With the approach of April 5, millions of Chinese around the world made trips to the graves of their departed relatives to pay respects on the Qingming (清明) or the “Tomb-Sweeping Festival.” Many businesses and official venues closed in observance of the event; in Hong Kong, subway fares were discounted and mainland Chinese authorities issued warnings of heavy traffic as people planned the journeys to the resting places of the deceased.
The custom of remembering the dead with the blooming of each spring has been in place since at least 2,500 years ago. But Qingming, which literally means “pure brightness,” isn’t just a memorial day, but a two-week part of the spring season.
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According to the traditional Chinese calendar, each of the four seasons is divided into six solar terms, which individually reflect the natural phenomena that can be expected to occur. Qingming is the second-to-last term of spring, which surprisingly begins in early February by ancient Chinese reckoning (a parallel to this may be found in the Groundhog Day tradition that is associated with rural Pennsylvania and has its origins in old Germany and the Christian Candlemas festival).
Qingming normally falls on April 5 of the Western calendar, or April 4 if it is a leap year (29 days in February). In the Chinese calendar, it is also a full moon. This year it is “癸卯年閏二月十五日,” or the 15th day of the leap 2nd month of gui mao, i.e. Year of the Rabbit.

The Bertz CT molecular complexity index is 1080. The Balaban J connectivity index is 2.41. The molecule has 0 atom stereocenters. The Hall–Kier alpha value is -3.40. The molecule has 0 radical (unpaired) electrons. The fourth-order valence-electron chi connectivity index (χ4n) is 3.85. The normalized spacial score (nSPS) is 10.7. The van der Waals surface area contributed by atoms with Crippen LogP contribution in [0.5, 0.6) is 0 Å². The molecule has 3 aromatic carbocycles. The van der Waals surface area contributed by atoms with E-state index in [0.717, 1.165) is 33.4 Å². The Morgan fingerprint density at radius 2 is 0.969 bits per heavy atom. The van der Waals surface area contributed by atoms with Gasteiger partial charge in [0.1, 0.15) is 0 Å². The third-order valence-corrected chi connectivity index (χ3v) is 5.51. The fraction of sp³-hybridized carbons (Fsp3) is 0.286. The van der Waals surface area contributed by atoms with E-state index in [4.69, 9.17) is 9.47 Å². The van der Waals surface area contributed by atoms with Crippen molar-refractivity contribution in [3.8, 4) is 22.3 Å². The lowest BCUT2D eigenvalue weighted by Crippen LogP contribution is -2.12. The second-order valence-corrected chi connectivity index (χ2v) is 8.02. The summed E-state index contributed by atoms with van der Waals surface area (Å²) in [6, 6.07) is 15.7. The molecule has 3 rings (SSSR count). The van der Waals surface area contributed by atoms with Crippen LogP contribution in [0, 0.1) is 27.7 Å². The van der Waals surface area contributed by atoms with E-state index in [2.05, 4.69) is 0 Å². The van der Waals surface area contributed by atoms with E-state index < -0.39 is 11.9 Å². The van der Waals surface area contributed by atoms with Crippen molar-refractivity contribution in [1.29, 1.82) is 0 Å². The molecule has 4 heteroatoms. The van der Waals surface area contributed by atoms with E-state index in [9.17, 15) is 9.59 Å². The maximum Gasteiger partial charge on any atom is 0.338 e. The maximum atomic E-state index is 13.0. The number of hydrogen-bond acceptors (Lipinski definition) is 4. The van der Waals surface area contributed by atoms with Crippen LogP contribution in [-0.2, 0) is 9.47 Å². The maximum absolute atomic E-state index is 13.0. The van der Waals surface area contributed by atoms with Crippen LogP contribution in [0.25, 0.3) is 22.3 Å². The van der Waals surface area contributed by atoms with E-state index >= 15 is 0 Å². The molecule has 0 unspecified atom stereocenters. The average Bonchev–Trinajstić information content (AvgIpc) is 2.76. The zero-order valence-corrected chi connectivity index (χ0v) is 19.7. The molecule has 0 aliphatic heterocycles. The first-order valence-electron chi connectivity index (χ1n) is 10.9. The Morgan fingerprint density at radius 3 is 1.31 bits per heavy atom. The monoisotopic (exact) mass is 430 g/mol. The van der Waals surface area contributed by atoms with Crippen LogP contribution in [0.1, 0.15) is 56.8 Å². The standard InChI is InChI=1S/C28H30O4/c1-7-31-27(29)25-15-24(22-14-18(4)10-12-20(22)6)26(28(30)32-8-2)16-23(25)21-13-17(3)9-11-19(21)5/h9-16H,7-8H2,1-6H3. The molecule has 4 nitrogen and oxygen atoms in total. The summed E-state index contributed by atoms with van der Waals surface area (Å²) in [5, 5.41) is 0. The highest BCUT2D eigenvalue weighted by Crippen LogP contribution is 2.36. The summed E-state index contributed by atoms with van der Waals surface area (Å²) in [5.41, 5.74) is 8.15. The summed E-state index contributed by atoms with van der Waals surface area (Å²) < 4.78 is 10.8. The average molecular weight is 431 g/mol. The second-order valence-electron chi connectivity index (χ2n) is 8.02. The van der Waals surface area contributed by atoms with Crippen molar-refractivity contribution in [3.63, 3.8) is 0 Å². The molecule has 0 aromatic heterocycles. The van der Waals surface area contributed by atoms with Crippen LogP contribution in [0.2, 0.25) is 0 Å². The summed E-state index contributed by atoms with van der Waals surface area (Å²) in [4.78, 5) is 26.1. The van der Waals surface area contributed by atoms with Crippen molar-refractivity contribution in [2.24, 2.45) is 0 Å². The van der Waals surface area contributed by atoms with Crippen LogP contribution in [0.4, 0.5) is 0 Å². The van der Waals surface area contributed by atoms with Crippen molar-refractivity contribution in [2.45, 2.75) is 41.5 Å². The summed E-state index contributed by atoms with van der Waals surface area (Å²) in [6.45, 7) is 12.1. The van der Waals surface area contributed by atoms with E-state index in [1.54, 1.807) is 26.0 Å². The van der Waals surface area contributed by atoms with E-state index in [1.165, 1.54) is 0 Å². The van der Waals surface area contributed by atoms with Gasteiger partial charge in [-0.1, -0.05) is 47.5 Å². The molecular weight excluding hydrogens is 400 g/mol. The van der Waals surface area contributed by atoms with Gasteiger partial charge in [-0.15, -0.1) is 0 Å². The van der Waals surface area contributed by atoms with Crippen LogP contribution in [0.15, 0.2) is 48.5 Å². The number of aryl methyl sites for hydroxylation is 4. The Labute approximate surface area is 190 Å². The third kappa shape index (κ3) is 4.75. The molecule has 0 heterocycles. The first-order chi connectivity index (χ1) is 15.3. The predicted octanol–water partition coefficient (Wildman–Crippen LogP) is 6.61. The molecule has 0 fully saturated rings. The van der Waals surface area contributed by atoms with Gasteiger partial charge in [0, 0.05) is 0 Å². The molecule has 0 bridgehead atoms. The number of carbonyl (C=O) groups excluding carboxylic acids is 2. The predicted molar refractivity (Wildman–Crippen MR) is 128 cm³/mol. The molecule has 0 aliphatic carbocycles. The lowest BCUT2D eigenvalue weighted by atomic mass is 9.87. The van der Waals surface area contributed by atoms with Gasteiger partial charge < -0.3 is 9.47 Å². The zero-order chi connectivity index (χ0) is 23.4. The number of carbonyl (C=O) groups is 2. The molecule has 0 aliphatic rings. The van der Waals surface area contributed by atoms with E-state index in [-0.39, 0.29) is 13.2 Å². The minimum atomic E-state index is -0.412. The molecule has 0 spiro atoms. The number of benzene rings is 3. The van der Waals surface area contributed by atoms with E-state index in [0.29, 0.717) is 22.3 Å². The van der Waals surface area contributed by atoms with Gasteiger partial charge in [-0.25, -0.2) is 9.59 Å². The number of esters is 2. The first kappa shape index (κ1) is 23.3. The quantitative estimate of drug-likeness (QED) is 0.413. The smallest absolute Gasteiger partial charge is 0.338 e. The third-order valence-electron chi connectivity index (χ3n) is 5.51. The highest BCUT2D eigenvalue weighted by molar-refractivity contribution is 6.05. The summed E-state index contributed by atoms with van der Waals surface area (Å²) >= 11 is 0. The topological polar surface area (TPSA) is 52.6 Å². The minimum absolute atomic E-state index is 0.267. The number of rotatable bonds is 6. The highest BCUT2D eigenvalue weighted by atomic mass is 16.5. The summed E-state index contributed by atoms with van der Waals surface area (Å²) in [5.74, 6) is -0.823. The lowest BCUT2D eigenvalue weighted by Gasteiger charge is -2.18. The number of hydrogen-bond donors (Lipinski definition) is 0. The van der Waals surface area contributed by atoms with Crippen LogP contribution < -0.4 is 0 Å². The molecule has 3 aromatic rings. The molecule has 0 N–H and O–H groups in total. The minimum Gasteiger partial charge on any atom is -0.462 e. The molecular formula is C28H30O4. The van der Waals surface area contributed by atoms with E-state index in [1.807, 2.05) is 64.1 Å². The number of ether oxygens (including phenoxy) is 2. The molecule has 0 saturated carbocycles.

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The period of pure brightness is, of course, associated with the growth and flowering of plants, making it especially important for gardeners and farmers preparing their plots and sowing seeds. People in moderately northern latitudes (ancient Chinese civilization occupied roughly the same north-south position as the Thirteen Colonies) can expect some warmer weather and the first frost-free days of the year. Precipitation will also increase and the wind will become stronger with the interaction of warm and cold air.
While the Tomb-Sweeping Festival only lasts one day, the solar term Qingming goes on until April 20 (April 19 in leap years); the next and last solar term of springtime is Guyu (穀雨), or “grain rain.”
The Discourses of the States (國語), an ancient collection of rulers and other important men from the pre-imperial era, describes the dynamic of Qingming as a warm wind from the southeast; the direction is associated with the Daoist trigram xun (巽), which consists of a gentle “yin” line preceding and entering two strong “yang” lines. Heaven and Earth appear clean and orderly, hence the descriptor “pure and bright.”
Click here to read about the next solar term, Guyu (穀雨).